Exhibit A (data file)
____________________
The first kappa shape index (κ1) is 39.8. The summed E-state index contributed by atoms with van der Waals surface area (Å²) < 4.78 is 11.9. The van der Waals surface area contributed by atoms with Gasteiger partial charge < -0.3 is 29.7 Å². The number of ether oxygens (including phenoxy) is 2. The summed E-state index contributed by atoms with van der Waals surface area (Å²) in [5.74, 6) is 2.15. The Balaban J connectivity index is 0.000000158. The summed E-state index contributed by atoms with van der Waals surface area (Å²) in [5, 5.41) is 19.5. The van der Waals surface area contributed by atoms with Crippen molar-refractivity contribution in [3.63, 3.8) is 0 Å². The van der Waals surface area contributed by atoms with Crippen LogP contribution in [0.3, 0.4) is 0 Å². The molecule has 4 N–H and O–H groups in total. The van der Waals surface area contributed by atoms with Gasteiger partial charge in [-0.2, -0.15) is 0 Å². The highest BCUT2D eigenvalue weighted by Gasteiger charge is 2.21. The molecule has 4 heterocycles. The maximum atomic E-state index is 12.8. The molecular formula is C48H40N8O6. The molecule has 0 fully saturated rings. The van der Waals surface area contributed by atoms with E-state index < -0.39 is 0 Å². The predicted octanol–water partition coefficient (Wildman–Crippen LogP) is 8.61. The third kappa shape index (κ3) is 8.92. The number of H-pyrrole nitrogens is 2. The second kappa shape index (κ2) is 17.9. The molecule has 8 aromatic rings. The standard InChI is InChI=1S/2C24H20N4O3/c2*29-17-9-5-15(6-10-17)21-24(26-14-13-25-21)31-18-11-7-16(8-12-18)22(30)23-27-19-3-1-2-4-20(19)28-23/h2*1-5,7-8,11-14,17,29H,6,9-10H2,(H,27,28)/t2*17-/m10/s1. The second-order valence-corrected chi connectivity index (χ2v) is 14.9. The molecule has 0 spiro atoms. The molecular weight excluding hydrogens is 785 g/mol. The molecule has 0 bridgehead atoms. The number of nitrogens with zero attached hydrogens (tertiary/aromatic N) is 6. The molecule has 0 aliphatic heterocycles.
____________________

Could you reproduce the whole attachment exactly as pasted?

The first kappa shape index (κ1) is 39.8. The summed E-state index contributed by atoms with van der Waals surface area (Å²) < 4.78 is 11.9. The van der Waals surface area contributed by atoms with Gasteiger partial charge < -0.3 is 29.7 Å². The number of ether oxygens (including phenoxy) is 2. The summed E-state index contributed by atoms with van der Waals surface area (Å²) in [5.74, 6) is 2.15. The Balaban J connectivity index is 0.000000158. The summed E-state index contributed by atoms with van der Waals surface area (Å²) in [5, 5.41) is 19.5. The van der Waals surface area contributed by atoms with Crippen molar-refractivity contribution in [3.63, 3.8) is 0 Å². The van der Waals surface area contributed by atoms with Crippen LogP contribution in [0.3, 0.4) is 0 Å². The molecule has 4 N–H and O–H groups in total. The van der Waals surface area contributed by atoms with Gasteiger partial charge in [-0.2, -0.15) is 0 Å². The highest BCUT2D eigenvalue weighted by Gasteiger charge is 2.21. The molecule has 4 heterocycles. The maximum atomic E-state index is 12.8. The molecular formula is C48H40N8O6. The molecule has 0 fully saturated rings. The van der Waals surface area contributed by atoms with E-state index < -0.39 is 0 Å². The predicted octanol–water partition coefficient (Wildman–Crippen LogP) is 8.61. The third kappa shape index (κ3) is 8.92. The number of H-pyrrole nitrogens is 2. The second kappa shape index (κ2) is 17.9. The molecule has 8 aromatic rings. The standard InChI is InChI=1S/2C24H20N4O3/c2*29-17-9-5-15(6-10-17)21-24(26-14-13-25-21)31-18-11-7-16(8-12-18)22(30)23-27-19-3-1-2-4-20(19)28-23/h2*1-5,7-8,11-14,17,29H,6,9-10H2,(H,27,28)/t2*17-/m10/s1. The second-order valence-corrected chi connectivity index (χ2v) is 14.9. The molecule has 0 spiro atoms. The molecular weight excluding hydrogens is 785 g/mol. The molecule has 0 bridgehead atoms. The number of nitrogens with zero attached hydrogens (tertiary/aromatic N) is 6. The molecule has 0 aliphatic heterocycles.